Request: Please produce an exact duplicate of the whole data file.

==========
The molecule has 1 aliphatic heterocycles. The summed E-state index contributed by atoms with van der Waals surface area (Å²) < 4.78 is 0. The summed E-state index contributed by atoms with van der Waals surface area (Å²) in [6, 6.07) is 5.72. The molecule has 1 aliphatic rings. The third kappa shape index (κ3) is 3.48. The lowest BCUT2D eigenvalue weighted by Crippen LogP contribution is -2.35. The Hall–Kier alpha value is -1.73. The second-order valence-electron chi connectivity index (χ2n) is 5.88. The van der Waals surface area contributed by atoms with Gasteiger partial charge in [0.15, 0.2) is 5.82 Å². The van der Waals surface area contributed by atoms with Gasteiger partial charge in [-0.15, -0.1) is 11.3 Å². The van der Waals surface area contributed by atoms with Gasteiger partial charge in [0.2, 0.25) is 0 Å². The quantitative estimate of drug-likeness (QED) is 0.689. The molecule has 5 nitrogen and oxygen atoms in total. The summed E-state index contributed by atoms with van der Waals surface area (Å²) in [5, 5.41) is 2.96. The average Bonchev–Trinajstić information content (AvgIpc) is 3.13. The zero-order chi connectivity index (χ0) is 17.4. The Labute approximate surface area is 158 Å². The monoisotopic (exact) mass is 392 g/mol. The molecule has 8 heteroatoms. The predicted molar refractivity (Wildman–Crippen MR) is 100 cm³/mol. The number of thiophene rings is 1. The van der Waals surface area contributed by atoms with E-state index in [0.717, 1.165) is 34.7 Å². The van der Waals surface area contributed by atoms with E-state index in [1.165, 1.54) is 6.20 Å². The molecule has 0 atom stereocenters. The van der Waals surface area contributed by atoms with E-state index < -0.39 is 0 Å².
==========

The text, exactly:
The molecule has 1 aliphatic heterocycles. The summed E-state index contributed by atoms with van der Waals surface area (Å²) < 4.78 is 0. The summed E-state index contributed by atoms with van der Waals surface area (Å²) in [6, 6.07) is 5.72. The molecule has 1 aliphatic rings. The third kappa shape index (κ3) is 3.48. The lowest BCUT2D eigenvalue weighted by Crippen LogP contribution is -2.35. The Hall–Kier alpha value is -1.73. The second-order valence-electron chi connectivity index (χ2n) is 5.88. The van der Waals surface area contributed by atoms with Gasteiger partial charge in [0.15, 0.2) is 5.82 Å². The van der Waals surface area contributed by atoms with Gasteiger partial charge in [-0.15, -0.1) is 11.3 Å². The van der Waals surface area contributed by atoms with Gasteiger partial charge in [0.2, 0.25) is 0 Å². The quantitative estimate of drug-likeness (QED) is 0.689. The molecule has 5 nitrogen and oxygen atoms in total. The summed E-state index contributed by atoms with van der Waals surface area (Å²) in [5, 5.41) is 2.96. The average Bonchev–Trinajstić information content (AvgIpc) is 3.13. The zero-order chi connectivity index (χ0) is 17.4. The Labute approximate surface area is 158 Å². The monoisotopic (exact) mass is 392 g/mol. The molecule has 8 heteroatoms. The predicted molar refractivity (Wildman–Crippen MR) is 100 cm³/mol. The number of thiophene rings is 1. The van der Waals surface area contributed by atoms with E-state index in [0.717, 1.165) is 34.7 Å². The van der Waals surface area contributed by atoms with E-state index in [1.165, 1.54) is 6.20 Å². The molecule has 0 atom stereocenters. The van der Waals surface area contributed by atoms with E-state index < -0.39 is 0 Å².